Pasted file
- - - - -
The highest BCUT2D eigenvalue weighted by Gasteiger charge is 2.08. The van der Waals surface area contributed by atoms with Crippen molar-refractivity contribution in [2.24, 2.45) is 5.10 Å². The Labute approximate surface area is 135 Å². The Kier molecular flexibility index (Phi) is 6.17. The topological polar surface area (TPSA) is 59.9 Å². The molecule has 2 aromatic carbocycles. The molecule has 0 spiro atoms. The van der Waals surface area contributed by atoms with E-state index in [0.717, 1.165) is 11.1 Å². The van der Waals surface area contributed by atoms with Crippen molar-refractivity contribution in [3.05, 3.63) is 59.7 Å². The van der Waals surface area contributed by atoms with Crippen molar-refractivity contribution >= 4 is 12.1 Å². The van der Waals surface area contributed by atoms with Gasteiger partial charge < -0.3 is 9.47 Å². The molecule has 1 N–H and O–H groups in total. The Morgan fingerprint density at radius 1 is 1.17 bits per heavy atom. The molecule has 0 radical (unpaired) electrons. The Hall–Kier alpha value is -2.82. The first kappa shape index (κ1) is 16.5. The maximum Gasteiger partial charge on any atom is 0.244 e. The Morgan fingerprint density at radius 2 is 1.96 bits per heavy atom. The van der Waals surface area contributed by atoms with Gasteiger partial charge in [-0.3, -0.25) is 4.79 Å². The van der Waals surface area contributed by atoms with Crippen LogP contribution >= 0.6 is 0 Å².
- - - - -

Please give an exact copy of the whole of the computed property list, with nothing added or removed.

The highest BCUT2D eigenvalue weighted by Gasteiger charge is 2.08. The van der Waals surface area contributed by atoms with Crippen molar-refractivity contribution in [2.24, 2.45) is 5.10 Å². The Labute approximate surface area is 135 Å². The Kier molecular flexibility index (Phi) is 6.17. The topological polar surface area (TPSA) is 59.9 Å². The molecule has 2 aromatic carbocycles. The molecule has 0 spiro atoms. The van der Waals surface area contributed by atoms with E-state index in [0.717, 1.165) is 11.1 Å². The van der Waals surface area contributed by atoms with Crippen molar-refractivity contribution in [3.05, 3.63) is 59.7 Å². The van der Waals surface area contributed by atoms with Crippen molar-refractivity contribution >= 4 is 12.1 Å². The van der Waals surface area contributed by atoms with Gasteiger partial charge < -0.3 is 9.47 Å². The molecule has 1 N–H and O–H groups in total. The Morgan fingerprint density at radius 1 is 1.17 bits per heavy atom. The molecule has 0 radical (unpaired) electrons. The Hall–Kier alpha value is -2.82. The first kappa shape index (κ1) is 16.5. The maximum Gasteiger partial charge on any atom is 0.244 e. The Morgan fingerprint density at radius 2 is 1.96 bits per heavy atom. The van der Waals surface area contributed by atoms with Gasteiger partial charge in [-0.3, -0.25) is 4.79 Å². The van der Waals surface area contributed by atoms with Crippen LogP contribution >= 0.6 is 0 Å².